The blind man was ignored. Nobody thought that a blind person could do anything. There was no National Federation of the Blind, no Blindness Learning in New Dimensions. Blind Bart was destitute. Then Jesus came and everything changed. An insane man found no help. He lived among the tombs in a graveyard. Then Jesus came. A leper cried in torment. There was no cure for his disease. Then Jesus came. Nationally and individually, we face many troubles and our lives and are filled with the corruption of sin. Our world is polluted and our bodies are diseased. Then Jesus came. Ours is not a caring society. It’s dog eat dog. Our world did not care if we were sick, if we could live safely, or were destroyed by sin. Then Jesus came. What do we want him to do for us?
James and John had just been competing for positions of power, blind to what godly leadership is all about. Was their blindness worse than that of the son of Timaeus? His was only physical. Theirs was spiritual. As the blind man cried out for deliverance, many people were still not interested in serving others, but wanted him to be quiet. In an object lesson, Jesus tells them to call him and contrary to the disciples’ view of the man, Jesus tells him that his faith has healed him. A servant of God cannot schedule the cries of the needy. They come when we may naturally want them to be quiet. Does Jesus who is also in us hear their cry? Are we sometimes like the blind man, spiritually blind to the needs that are all around us? Then Jesus came.
The son of Timaeus heard the news and believed that Jesus could heal him. Then Jesus came. He cried, “Have mercy on me” echoing many Psalms (4:1; 6:2; 9:13; 41:4, 10; 51:1; 57:1; 86:3, 16; 119:132; 123:3). University of Montreal Laboratory of Auditory Neuroscience Research1 suggests that a blind person's brain is rewired to use the visual cortex for other senses like sound and touch. By using things like sound reflecting off of objects, many blind people have learned a kind of sonar or echolocation like bats do to “see” things. Because of heightened attention to sounds and touch, blind people often see what “sighted” people cannot. Blind people are careful with their possessions, yet blind Bart threw his cloak aside. Why? He had desire and faith to receive his sight.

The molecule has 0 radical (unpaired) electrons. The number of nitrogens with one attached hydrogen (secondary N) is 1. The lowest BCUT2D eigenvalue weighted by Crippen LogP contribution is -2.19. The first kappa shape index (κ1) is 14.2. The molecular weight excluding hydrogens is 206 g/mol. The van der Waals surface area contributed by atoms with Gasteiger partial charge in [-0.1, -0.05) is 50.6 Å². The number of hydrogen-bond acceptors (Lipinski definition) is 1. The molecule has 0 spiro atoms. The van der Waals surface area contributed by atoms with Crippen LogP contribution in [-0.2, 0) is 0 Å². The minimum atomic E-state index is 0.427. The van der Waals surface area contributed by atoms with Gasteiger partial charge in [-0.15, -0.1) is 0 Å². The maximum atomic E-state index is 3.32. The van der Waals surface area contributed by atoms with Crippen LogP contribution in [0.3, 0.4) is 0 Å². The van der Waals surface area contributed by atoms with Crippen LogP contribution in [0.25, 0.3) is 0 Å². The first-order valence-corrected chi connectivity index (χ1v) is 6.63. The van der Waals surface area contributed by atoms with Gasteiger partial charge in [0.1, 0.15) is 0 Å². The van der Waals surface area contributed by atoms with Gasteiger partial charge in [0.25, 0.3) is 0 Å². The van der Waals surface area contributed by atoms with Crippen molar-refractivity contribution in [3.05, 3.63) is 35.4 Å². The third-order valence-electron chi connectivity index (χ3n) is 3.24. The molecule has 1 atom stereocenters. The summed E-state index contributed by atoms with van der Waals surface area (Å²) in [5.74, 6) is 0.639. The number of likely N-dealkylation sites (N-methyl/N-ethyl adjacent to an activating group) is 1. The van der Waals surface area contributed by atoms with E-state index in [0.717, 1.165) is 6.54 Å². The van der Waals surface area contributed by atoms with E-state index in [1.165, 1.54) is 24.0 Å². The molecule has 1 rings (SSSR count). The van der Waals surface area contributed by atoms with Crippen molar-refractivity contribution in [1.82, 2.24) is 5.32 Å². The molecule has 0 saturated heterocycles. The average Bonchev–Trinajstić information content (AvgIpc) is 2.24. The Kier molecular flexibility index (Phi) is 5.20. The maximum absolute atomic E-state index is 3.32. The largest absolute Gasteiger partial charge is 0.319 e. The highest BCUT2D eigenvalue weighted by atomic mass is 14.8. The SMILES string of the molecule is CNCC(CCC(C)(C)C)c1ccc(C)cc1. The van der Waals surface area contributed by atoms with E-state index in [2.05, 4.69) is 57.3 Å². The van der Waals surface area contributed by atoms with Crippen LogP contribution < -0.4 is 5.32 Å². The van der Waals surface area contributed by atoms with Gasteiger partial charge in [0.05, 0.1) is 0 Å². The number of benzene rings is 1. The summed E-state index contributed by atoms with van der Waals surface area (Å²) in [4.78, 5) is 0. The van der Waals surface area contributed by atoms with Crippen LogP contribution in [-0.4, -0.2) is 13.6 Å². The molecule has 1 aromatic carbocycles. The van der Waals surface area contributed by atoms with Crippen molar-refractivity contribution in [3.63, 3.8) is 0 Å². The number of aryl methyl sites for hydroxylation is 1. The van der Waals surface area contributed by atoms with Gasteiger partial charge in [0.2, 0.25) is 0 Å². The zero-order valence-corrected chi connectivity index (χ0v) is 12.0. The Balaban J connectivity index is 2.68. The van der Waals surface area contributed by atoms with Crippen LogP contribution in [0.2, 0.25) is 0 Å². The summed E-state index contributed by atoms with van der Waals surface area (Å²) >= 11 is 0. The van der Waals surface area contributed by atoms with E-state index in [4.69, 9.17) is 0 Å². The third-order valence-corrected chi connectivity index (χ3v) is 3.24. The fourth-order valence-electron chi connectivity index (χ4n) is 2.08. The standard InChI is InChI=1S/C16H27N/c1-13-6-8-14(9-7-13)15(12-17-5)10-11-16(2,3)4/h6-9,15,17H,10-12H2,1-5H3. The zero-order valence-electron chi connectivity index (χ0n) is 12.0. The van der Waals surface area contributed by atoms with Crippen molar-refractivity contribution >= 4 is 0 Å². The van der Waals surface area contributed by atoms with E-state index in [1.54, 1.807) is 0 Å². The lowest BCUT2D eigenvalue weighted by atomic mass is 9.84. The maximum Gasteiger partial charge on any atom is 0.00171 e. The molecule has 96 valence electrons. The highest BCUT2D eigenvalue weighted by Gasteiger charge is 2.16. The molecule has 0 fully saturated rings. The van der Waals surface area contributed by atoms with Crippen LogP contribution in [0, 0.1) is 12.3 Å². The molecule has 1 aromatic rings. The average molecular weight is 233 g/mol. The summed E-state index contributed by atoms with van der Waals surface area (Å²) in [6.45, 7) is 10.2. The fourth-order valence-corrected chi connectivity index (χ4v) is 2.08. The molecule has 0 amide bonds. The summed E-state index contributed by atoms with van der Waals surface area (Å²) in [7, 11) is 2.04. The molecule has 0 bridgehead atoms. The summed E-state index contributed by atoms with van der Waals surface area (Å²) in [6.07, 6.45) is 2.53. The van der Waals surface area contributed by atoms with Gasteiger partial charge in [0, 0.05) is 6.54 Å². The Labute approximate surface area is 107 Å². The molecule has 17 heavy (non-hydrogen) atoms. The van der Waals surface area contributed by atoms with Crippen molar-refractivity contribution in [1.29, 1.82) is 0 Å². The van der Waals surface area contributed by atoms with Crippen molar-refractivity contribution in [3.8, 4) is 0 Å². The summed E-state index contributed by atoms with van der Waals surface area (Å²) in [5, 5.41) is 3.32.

1 Acoustical Society of America (ASA). "'Blindness’ may rapidly enhance other senses." ScienceDaily. ScienceDaily, 8 May 2012. <www.sciencedaily.com/releases/2012/05/120508152002.htm>.
Are we blind to some things in our lives? Do we criticize those who worship other gods while being blind to the idols we have made in our own hearts? Do we criticize those who take God’s name in vain while we are blind to the importance of a weekly Sabbath rest? Do we criticize those who dishonor father and mother while we are blind to the murder in our hearts? Do we criticize those who commit sexual sins while we are blind to the things that we steal? Do we criticize those who bear false witness while we are blind to the covetous lusts in our own hearts? Haven’t we all pointed the finger of accusation, with three pointing back at us and a thumb pointing up at God who is merciful to all of us? Then Jesus came.
Jericho is one of the oldest inhabited cities in the world, possibly inhabited as early as the dawn of human cities.2 Deuteronomy 34:3 describes it as the city of Palms, fed by copious springs. It has had a population usually ranging around 3,000 people. This is the last of the healing miracles in Mark. It is written as an eyewitness report. Mark rarely recorded the names of people who were healed and so it is possible that the son of Timaeus was a known member of the early church. In contrast to the rich man who had obeyed the commandments from his youth, it was assumed by a judgmental society that the blind man had been disobedient. In contrast to the disciples’ asking for positions of honor, the blind man asks only for mercy. Then Jesus came.
2Gates, Charles (2003). "Near Eastern, Egyptian, and Aegean Cities". Ancient Cities: The Archaeology of Urban Life in the Ancient Near East and Egypt, Greece and Rome. Routledge. p. 18. ISBN 0-415-01895-1. “Jericho, in the Jordan River Valley in Israel, inhabited from ca. 9000 BC to the present day, offers important evidence for the earliest permanent settlements in the Near East.”